The AC & prices for Leather/Chain/Plate come from the original list in OD&D and Holmes Basic. In AD&D, there's little functional difference between Studded Leather and Ring, other than Ring being slightly heavier and costing twice as much, so I just left them as identical on this chart.

One pratical use for this table in OD&D might be for adapting AD&D modules with these armor types

See also: The Monster Manual is a Holmes Supplement
 
(DMs Guild links include affilitate #)

Thursday, December 8, 2016

The City in the Lake of Unknown Depths

Greyhawk and the Lake of Unknown Depths, possibly hiding a drowned city
Greyhawk lore, in various stages of development, is scattered about in various early D&D publications. For example, at least two different products - neither of which is the actual World of Greyhawk product - include references to cities/civilizations under Nyr Dyv, the Lake of Unknown Depths.

The first is the fourth D&D supplement, Eldritch Wizardry, published in 1976. This time instead of new "ordinary" magic items, Gygax provided us with a slew of Artifacts, each with its own short backstory. Gygax snuck Greyhawk lore into some of these. For example, for the Codex of Infinite Planes, we learn:

"Long ago the wizard-cleric who ruled the Isles of Woe lost in the Lake of Unknown Depths used this work to gain knowledge of great power. It is told that this arcane wisdom is what eventually wrought the downfall of the mage-priest and caused the waters to swallow his domain", pg 43 of Eldritch Wizardry (1976).

This was later revised for the 1979 AD&D DMG, with the wizard-cleric becoming "the High Wizard Priest", and the "Lake of Unknown Depths" changed to its formal name, Nyr Dyv, along with a direct referral to the World of Greyhawk product, not yet published.

In the year after Eldritch Wizardry, the game play aid Outdoor Geomorphs: Set One Walled City (1977) was published, and included a short sample key to give DMs an idea of how the set should be used. Allan Grohe has kindly transcribed these for us. One of the city locations is a fish market, the Silvery Mart. Part of the description for it reads:

"If the owner of the fifth booth on the east side (counting up from the north) is engaged in conversation, he will relate a tale about his adventure on the Lake of Unknown Depths, where a very friendly mermaid told him of the City in the Lake. If bribed with no less than 10 gold pieces in goods or cash he will draw out a map showing where he thinks the fabled city lies beneath the waters (he is right), and he will warn whomever it is he is telling about it that there is a dreaded monster guarding the crystal steps down to the city. He can tell nothing more. (See #56, Society of the Sages, for details of which sage knows what about the legend of the City in the Lake)"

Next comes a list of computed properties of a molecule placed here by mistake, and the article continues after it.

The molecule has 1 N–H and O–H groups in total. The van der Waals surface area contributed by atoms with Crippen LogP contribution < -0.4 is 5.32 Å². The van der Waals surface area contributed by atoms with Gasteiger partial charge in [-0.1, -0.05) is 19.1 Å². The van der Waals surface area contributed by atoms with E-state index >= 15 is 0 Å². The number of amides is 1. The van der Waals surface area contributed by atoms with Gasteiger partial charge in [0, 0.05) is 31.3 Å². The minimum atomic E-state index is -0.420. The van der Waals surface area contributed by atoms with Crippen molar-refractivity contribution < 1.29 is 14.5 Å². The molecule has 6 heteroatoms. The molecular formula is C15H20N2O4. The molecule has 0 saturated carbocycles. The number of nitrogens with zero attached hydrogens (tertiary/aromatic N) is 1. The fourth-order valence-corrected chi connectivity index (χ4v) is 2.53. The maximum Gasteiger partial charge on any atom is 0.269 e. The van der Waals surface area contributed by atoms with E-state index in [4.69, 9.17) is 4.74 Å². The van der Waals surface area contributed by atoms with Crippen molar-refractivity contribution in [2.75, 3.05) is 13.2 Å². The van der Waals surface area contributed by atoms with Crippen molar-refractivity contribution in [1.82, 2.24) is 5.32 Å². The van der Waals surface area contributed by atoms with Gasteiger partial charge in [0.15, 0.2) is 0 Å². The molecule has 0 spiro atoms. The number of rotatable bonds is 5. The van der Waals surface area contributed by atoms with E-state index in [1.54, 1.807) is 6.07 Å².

Unfortunately, Area #56 is not included in sample key, so we'll never get to hear the full legend of the City in the Lake directly from the sage (unless we write it). It's possible Gygax had his earlier story from the Codex of the Infinite Planes in mind, in which case the City in the Lake could be the resting place of the High Wizard Priest of the Isles of Woe. On the other hand, the "crystal steps down to the city" sounds like something that purposefully built, and "fabled city" sounds more wondrous than sinister, so perhaps the two are separate locales under the lake.

This post on the Greyhawkery blog points out just how deep the lake is - over 30,000 feet deep, as deep as the deepest parts of the ocean. Perhaps caused by the same cataclysm that sank the Isles of Woe?

When the World of Greyhawk was finally published in 1980 (in folio format) and again in 1983 (boxed set), there was no mention of either legend in the description of the Nyr Dyv. The only fantastic lore is in regard to the the lake monsters:

"The Nyr Dyv is also well known for the monsters which inhabit its waters. Deep beneath the surface lurk huge creatures which prey upon unwary sailors or anyone so unlucky as to fall into the water. Warcraft, and occasionally merchants or bargees will bring back such monsters as trophies, as constant warfare upon these creatures is necessary to make the lake useful and usable" (pg 25)
A lake monster attacks a barge of the Rhennee; art by David Sutherland